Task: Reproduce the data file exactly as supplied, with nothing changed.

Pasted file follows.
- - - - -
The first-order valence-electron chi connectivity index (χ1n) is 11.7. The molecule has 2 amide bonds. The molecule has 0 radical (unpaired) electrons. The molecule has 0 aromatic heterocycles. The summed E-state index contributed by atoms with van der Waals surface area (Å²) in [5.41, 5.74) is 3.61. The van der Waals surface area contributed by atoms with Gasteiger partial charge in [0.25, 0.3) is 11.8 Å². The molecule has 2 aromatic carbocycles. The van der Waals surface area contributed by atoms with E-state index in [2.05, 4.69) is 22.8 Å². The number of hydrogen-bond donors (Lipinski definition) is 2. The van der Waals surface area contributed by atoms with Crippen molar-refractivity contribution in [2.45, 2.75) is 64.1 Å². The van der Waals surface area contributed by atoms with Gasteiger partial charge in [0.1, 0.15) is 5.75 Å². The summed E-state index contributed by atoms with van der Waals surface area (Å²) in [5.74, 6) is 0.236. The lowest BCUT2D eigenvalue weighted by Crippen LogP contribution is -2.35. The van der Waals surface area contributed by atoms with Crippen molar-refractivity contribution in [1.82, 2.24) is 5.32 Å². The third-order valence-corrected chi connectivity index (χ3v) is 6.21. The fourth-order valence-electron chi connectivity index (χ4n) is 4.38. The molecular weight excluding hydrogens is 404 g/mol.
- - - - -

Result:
The first-order valence-electron chi connectivity index (χ1n) is 11.7. The molecule has 2 amide bonds. The molecule has 0 radical (unpaired) electrons. The molecule has 0 aromatic heterocycles. The summed E-state index contributed by atoms with van der Waals surface area (Å²) in [5.41, 5.74) is 3.61. The van der Waals surface area contributed by atoms with Gasteiger partial charge in [0.25, 0.3) is 11.8 Å². The molecule has 2 aromatic carbocycles. The van der Waals surface area contributed by atoms with E-state index in [2.05, 4.69) is 22.8 Å². The number of hydrogen-bond donors (Lipinski definition) is 2. The van der Waals surface area contributed by atoms with Crippen molar-refractivity contribution in [2.45, 2.75) is 64.1 Å². The van der Waals surface area contributed by atoms with Gasteiger partial charge in [0.1, 0.15) is 5.75 Å². The summed E-state index contributed by atoms with van der Waals surface area (Å²) in [5.74, 6) is 0.236. The lowest BCUT2D eigenvalue weighted by Crippen LogP contribution is -2.35. The van der Waals surface area contributed by atoms with Crippen molar-refractivity contribution in [1.82, 2.24) is 5.32 Å². The third-order valence-corrected chi connectivity index (χ3v) is 6.21. The fourth-order valence-electron chi connectivity index (χ4n) is 4.38. The molecular weight excluding hydrogens is 404 g/mol.